Quote stuffing – a manipulative practise of HF traders


As more and more small scale hobby traders enter the world of trading through retail trading platforms online, it is becoming increasingly important to boost public awareness of the various forms of market manipulation that exists.

Below, we will take a closer look at a form of market manipulation associated with high-frequency trading.


As hobby day traders, it is important to know that market manipulation is taking place, so that we can adjust our actions accordingly. It might seem like quote stuffing wouldn´t impact the ordinary hobby trader on a retail platform, but this type of market manipulation is actually quite capable of making waves. One example of a situation where quote stuffing is suspected of having been involved is the Flash Crash of 2010. The Flash Crash was a trillion-dollar (USD) stock market crash that lasted for approximately 36 minutes on May 6, 2010.

What is quote stuffing?

Quote stuffing is a type of market manipulation carried out by high-frequency traders (HFT:s).

The trader (who is using a specialized HFT computer program) will rapidly enter and then withdraw a large number of orders. The idea is to flood the market with orders, but withdraw them before any transactions actually take place.

A sudden flood of orders can easily cause confusion in the market, and this, in turn, creates suitable opportunities for the HF trader to profit.

It is possible for high-frequency traders to create situations where each one of their own orders is valid for less time than it takes for the news of the orders to reach other traders.

Delayed price quotes

When a high-frequency trader is placing and withdrawing orders at a rate that surpasses the bandwidth of the market data feed lines, it will cause a delay for the price quotes. The delay will last until the buffers (piled up orders) have been drained.

The delay will impact the whole market data feed. HF traders engaging in quote stuffing are therefore not required to target a specific financial instrument to cause price quote delays for that instrument – it is enough to tarket securities that cohabit the same market data feed.

Exchanges are unwilling to act against it

Many exchanges are unwilling to efficiently act against the practise of quote stuffing since they are making quite a lot of money by selling access to higher-capacity feeds to high-frequency traders.

SEC is reluctant to enact new regulation

As early as 2010, the United States Securities and Exchange Commission (SEC) launched an investigation to assess whether quote stuffing violated ”existing rules against fraudulent or other improper behaviour”.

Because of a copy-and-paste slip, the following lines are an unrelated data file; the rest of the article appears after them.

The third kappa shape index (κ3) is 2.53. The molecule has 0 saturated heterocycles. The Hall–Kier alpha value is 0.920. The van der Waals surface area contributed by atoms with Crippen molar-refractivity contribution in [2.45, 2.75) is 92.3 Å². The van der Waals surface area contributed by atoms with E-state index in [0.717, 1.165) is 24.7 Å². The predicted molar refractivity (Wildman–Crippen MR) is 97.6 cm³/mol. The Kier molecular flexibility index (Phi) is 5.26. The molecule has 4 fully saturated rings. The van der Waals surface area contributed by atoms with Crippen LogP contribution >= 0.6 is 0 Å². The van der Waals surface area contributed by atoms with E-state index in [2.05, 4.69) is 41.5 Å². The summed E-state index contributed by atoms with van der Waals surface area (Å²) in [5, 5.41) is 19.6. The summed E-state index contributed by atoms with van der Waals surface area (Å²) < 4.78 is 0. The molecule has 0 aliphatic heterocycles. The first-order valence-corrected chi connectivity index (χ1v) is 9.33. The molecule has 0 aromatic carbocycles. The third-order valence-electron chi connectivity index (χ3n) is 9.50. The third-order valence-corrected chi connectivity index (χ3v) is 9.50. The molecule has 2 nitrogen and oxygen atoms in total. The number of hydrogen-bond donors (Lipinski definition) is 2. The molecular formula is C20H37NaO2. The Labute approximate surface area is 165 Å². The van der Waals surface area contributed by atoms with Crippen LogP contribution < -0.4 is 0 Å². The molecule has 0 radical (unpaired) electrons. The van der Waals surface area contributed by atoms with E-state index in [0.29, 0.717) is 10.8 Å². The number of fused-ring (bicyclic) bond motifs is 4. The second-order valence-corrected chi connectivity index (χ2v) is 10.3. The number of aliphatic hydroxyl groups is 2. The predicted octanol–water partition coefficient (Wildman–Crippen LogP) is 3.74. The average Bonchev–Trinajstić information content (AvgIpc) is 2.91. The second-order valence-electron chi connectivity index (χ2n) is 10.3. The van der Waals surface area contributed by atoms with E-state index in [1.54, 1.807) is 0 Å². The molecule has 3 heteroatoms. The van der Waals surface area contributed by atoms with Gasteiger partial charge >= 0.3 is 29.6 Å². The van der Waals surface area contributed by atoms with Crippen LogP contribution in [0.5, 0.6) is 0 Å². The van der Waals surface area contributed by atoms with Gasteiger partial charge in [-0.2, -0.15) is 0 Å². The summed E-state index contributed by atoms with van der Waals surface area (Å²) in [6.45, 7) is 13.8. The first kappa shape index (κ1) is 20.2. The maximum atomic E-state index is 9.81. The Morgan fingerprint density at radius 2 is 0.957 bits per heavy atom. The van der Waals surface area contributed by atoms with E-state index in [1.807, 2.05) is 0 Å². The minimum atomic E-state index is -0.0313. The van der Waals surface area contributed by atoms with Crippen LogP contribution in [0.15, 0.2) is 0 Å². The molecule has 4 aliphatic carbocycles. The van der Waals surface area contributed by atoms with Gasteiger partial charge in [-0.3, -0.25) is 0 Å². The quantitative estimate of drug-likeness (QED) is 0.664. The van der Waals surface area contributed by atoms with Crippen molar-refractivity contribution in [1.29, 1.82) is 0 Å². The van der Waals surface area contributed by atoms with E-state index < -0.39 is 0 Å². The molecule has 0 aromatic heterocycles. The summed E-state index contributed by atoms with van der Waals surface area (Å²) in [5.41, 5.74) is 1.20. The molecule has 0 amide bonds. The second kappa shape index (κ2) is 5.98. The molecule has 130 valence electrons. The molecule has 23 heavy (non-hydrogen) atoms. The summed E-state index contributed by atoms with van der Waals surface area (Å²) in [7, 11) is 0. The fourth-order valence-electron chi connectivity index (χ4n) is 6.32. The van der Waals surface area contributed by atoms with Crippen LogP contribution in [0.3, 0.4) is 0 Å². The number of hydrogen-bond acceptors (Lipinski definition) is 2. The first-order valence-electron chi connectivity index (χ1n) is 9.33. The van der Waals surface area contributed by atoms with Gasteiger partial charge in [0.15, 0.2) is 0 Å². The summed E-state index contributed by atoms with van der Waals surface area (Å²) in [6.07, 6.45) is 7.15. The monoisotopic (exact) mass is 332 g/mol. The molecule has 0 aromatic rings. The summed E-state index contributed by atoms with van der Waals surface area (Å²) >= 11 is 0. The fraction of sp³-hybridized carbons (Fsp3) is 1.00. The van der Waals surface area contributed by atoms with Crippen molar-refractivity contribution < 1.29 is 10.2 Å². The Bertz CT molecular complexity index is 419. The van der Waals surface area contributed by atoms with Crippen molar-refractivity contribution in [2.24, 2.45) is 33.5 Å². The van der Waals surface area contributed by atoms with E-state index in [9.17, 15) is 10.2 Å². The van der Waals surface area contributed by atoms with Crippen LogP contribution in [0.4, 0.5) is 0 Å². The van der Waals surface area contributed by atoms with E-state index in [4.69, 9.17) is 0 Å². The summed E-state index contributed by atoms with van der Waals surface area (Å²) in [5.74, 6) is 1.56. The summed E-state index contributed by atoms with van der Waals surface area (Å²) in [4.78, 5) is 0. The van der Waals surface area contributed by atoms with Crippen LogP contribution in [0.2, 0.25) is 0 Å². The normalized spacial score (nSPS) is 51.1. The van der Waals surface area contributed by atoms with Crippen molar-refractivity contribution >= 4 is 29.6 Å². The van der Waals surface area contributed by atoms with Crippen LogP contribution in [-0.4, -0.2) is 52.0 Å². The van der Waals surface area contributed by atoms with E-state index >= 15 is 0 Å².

Since then, not much has happened on the regulation, despite SEC chairman Mary Shapiro´s promise that the agency would assess whether traders must hold orders open for minimum periods of time. Notably, Italy has tackled the issue by introducing a tax on high-speed trade rather than banning it.

FINRA put their foot down, albeit with diminutive fines and short suspensions

It should be noted that the Financial Industry Regulatory Authority (FINRA) – a private corporation that acts as a self-regulatory organization for member brokerage firms and exchange markets – has put their foot down against quote stuffing. The first case was finalized in September 2010, when eleven individuals employed by the New York-based HFT firm Trillium Capital firm were fined by FINRA for quote stuffing and market manipulation.

The size of the fines were relatively small in the great scheme of things, but the ruling was still seen as a landmark move. FINRA took actions against nine individual traders, and also fined Trillium’s Director of Trading and its Chief Compliance Officer. The elven individuals were suspended from the securities industry or as principals for periods ranging from six months to two years. FINRA levied a total of $802,500 in fines against the individuals (ranging from $12,500 to $220,000) and required the traders to pay out disgorgements totalling about $292,000.

In a press release, FINRA stated that ”Trillium’s trading conduct was designed to improperly bait unsuspecting market participants into executing trades at illegitimately high or low prices for the advantage of Trillium’s traders. (…) FINRA will continue to aggressively pursue disciplinary action for illegal conduct, including abusive momentum ignition strategies and high-frequency trading activity that inappropriately undermines legitimate trading activity, in addition to related supervisory failures.”


The term quote stuffing was coined by Nanex (Nanex.net) in a report regarding the 2010 Flash Crash.